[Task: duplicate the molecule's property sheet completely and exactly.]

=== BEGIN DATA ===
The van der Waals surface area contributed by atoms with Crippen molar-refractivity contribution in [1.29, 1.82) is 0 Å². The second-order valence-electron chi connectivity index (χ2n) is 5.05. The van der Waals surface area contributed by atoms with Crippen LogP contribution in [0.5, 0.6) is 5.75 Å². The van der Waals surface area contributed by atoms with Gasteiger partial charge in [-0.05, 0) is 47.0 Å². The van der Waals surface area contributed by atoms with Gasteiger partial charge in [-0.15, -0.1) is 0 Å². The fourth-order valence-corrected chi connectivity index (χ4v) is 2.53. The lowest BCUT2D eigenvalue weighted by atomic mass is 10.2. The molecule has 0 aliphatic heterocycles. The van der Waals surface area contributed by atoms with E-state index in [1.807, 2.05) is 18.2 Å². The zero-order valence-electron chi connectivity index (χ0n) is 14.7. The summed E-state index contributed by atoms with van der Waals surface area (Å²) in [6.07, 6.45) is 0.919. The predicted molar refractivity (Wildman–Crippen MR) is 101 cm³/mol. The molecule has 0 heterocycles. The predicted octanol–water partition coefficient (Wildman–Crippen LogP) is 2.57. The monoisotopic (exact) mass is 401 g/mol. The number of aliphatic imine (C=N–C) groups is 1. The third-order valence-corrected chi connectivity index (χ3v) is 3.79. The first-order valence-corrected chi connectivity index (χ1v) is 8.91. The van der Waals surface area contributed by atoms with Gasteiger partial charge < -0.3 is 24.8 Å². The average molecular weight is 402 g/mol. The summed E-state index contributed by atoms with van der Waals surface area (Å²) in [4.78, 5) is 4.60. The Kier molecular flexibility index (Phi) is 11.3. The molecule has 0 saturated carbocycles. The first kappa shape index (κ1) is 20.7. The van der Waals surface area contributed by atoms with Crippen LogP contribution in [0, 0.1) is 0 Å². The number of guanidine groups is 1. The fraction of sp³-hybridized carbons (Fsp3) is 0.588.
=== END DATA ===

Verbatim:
The van der Waals surface area contributed by atoms with Crippen molar-refractivity contribution in [1.29, 1.82) is 0 Å². The second-order valence-electron chi connectivity index (χ2n) is 5.05. The van der Waals surface area contributed by atoms with Crippen LogP contribution in [0.5, 0.6) is 5.75 Å². The van der Waals surface area contributed by atoms with Gasteiger partial charge in [-0.05, 0) is 47.0 Å². The van der Waals surface area contributed by atoms with Gasteiger partial charge in [-0.15, -0.1) is 0 Å². The fourth-order valence-corrected chi connectivity index (χ4v) is 2.53. The lowest BCUT2D eigenvalue weighted by atomic mass is 10.2. The molecule has 0 aliphatic heterocycles. The van der Waals surface area contributed by atoms with E-state index in [1.807, 2.05) is 18.2 Å². The zero-order valence-electron chi connectivity index (χ0n) is 14.7. The summed E-state index contributed by atoms with van der Waals surface area (Å²) in [6.07, 6.45) is 0.919. The predicted molar refractivity (Wildman–Crippen MR) is 101 cm³/mol. The molecule has 0 heterocycles. The predicted octanol–water partition coefficient (Wildman–Crippen LogP) is 2.57. The monoisotopic (exact) mass is 401 g/mol. The number of aliphatic imine (C=N–C) groups is 1. The third-order valence-corrected chi connectivity index (χ3v) is 3.79. The first-order valence-corrected chi connectivity index (χ1v) is 8.91. The van der Waals surface area contributed by atoms with Gasteiger partial charge < -0.3 is 24.8 Å². The average molecular weight is 402 g/mol. The summed E-state index contributed by atoms with van der Waals surface area (Å²) in [4.78, 5) is 4.60. The Kier molecular flexibility index (Phi) is 11.3. The molecule has 0 saturated carbocycles. The first kappa shape index (κ1) is 20.7. The van der Waals surface area contributed by atoms with Crippen LogP contribution in [0, 0.1) is 0 Å². The number of guanidine groups is 1. The fraction of sp³-hybridized carbons (Fsp3) is 0.588.